Saturday, March 24, 2012

The Hunger Games

Perhaps the most anticipated film of the past year, The Hunger Games does not disappoint (which is no small feat). If you don't know the plot, you have probably been living under a stairwell recently. The world is post-uprising where a central government controls 12 colony districts. Each district contributes resources to the central government in return for "security and food". As a constant reminder of their place in the power hierarchy, each district donates (by lottery) two teens each year for the Hunger Games. These games are a gladiatorial fight to the death watched by all on TV. Our hero, Katniss, volunteers to save her younger sister from having to represent district 12. The beauty of this story is that it is not about the glory of battle. Instead it is about the political and human implications of a massive power difference which is supported by brutal force. This is a story of awakening and revolution. The film does an excellent job of developing and portraying this story and not falling into the action-mayhem abyss of many action films. Don't get me wrong, there is enough "action", but I would not characterize this as an action film, but as a drama. Well done, and bring on Catching Fire.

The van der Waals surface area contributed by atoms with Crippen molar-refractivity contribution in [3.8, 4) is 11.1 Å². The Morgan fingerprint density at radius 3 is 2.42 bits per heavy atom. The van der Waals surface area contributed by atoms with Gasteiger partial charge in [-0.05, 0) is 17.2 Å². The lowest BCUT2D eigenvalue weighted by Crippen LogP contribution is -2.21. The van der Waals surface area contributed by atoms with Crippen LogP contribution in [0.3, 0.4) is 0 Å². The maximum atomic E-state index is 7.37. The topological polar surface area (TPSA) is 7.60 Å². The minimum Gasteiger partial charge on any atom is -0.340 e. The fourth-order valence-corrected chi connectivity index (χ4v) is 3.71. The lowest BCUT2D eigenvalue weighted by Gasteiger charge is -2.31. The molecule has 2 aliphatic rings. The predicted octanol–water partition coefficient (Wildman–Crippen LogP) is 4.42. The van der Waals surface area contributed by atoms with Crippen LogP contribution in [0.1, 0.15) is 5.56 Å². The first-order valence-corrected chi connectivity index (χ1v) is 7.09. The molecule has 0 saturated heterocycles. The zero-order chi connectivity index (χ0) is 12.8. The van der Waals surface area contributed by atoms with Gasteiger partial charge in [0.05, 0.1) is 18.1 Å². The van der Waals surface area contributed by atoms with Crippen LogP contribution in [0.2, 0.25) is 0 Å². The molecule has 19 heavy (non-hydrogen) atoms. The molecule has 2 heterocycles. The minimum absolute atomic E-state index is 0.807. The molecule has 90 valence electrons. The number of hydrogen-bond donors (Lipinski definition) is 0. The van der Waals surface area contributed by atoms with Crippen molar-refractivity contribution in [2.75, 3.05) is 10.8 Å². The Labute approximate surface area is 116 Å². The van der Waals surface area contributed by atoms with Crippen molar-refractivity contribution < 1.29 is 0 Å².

4 stars (out of 5)

Thursday, March 22, 2012

The Assassin Next Door

There is something about being surprised by a film that makes it more memorable. I watched this based on the title, thinking it would be an action film with a little bit of Mr. and Mrs. Smith feel. It was not. This is an Israeli film which is largely the telling of a story of two women and how they struggled through abusive situations. It is not a pleasant film in that the emotional state of these women is well played. This is not a film that you just watch women being treated badly and throw it off. Galia is a Russian immigrant to Israel who immigrated via the black market/sex trade. She fails miserably for her "employers" largely because her attitude is not endearing to any clients. So she is put to work as an assassin as she tries to earn back her passport. Clearly her bosses have no intention of ever cutting her loose, but she does not / can not believe this. Elinor is the woman who lives across the hall from her and is regularly abused by her husband. Galia and Elinor become friends and telling more would make the film not worth seeing. There is no glamor here. And writer/director Danny Lerner does well at keeping the focus on the relationships and people and not on the guns. Not a fun film, but definitely a quality film.
4 stars (out of 5)